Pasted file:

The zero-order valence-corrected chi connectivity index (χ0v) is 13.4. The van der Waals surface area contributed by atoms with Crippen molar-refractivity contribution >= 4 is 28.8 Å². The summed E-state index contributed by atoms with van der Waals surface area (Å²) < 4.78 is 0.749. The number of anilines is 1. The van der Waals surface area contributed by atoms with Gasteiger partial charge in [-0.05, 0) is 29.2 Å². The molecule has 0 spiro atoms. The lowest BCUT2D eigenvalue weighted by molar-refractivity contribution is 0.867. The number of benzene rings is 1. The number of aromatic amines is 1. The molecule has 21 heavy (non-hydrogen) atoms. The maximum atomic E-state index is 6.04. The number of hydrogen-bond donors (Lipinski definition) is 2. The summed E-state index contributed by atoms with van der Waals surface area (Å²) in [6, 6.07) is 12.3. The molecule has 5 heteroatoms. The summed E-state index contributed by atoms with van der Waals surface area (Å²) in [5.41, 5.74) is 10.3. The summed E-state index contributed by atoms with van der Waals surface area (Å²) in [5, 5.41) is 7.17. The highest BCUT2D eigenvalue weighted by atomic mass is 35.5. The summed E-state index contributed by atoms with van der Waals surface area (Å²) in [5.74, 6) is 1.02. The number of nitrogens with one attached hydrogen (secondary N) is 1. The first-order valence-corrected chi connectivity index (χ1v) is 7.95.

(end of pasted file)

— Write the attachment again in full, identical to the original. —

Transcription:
The zero-order valence-corrected chi connectivity index (χ0v) is 13.4. The van der Waals surface area contributed by atoms with Crippen molar-refractivity contribution >= 4 is 28.8 Å². The summed E-state index contributed by atoms with van der Waals surface area (Å²) < 4.78 is 0.749. The number of anilines is 1. The van der Waals surface area contributed by atoms with Gasteiger partial charge in [-0.05, 0) is 29.2 Å². The molecule has 0 spiro atoms. The lowest BCUT2D eigenvalue weighted by molar-refractivity contribution is 0.867. The number of benzene rings is 1. The number of aromatic amines is 1. The molecule has 21 heavy (non-hydrogen) atoms. The maximum atomic E-state index is 6.04. The number of hydrogen-bond donors (Lipinski definition) is 2. The summed E-state index contributed by atoms with van der Waals surface area (Å²) in [6, 6.07) is 12.3. The molecule has 5 heteroatoms. The summed E-state index contributed by atoms with van der Waals surface area (Å²) in [5.41, 5.74) is 10.3. The summed E-state index contributed by atoms with van der Waals surface area (Å²) in [5, 5.41) is 7.17. The highest BCUT2D eigenvalue weighted by atomic mass is 35.5. The summed E-state index contributed by atoms with van der Waals surface area (Å²) in [5.74, 6) is 1.02. The number of nitrogens with one attached hydrogen (secondary N) is 1. The first-order valence-corrected chi connectivity index (χ1v) is 7.95.